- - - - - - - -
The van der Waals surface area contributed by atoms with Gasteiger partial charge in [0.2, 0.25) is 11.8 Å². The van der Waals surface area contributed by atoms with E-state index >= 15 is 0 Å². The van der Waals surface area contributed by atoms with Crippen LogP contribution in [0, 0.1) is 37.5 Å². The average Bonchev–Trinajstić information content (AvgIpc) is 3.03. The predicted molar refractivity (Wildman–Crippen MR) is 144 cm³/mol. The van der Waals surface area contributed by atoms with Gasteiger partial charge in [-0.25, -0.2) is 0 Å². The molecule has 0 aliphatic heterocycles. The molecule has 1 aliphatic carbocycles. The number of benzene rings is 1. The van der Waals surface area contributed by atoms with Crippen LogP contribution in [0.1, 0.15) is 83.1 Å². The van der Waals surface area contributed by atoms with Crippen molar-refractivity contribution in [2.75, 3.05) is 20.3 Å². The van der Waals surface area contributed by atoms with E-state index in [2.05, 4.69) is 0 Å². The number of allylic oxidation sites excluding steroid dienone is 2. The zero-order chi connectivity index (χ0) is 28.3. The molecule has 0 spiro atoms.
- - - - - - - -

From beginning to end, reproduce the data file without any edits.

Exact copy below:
The van der Waals surface area contributed by atoms with Gasteiger partial charge in [0.2, 0.25) is 11.8 Å². The van der Waals surface area contributed by atoms with E-state index >= 15 is 0 Å². The van der Waals surface area contributed by atoms with Crippen LogP contribution in [0, 0.1) is 37.5 Å². The average Bonchev–Trinajstić information content (AvgIpc) is 3.03. The predicted molar refractivity (Wildman–Crippen MR) is 144 cm³/mol. The van der Waals surface area contributed by atoms with Gasteiger partial charge in [-0.25, -0.2) is 0 Å². The molecule has 0 aliphatic heterocycles. The molecule has 1 aliphatic carbocycles. The number of benzene rings is 1. The van der Waals surface area contributed by atoms with Crippen LogP contribution in [0.1, 0.15) is 83.1 Å². The van der Waals surface area contributed by atoms with Crippen molar-refractivity contribution in [2.75, 3.05) is 20.3 Å². The van der Waals surface area contributed by atoms with E-state index in [2.05, 4.69) is 0 Å². The number of allylic oxidation sites excluding steroid dienone is 2. The zero-order chi connectivity index (χ0) is 28.3. The molecule has 0 spiro atoms.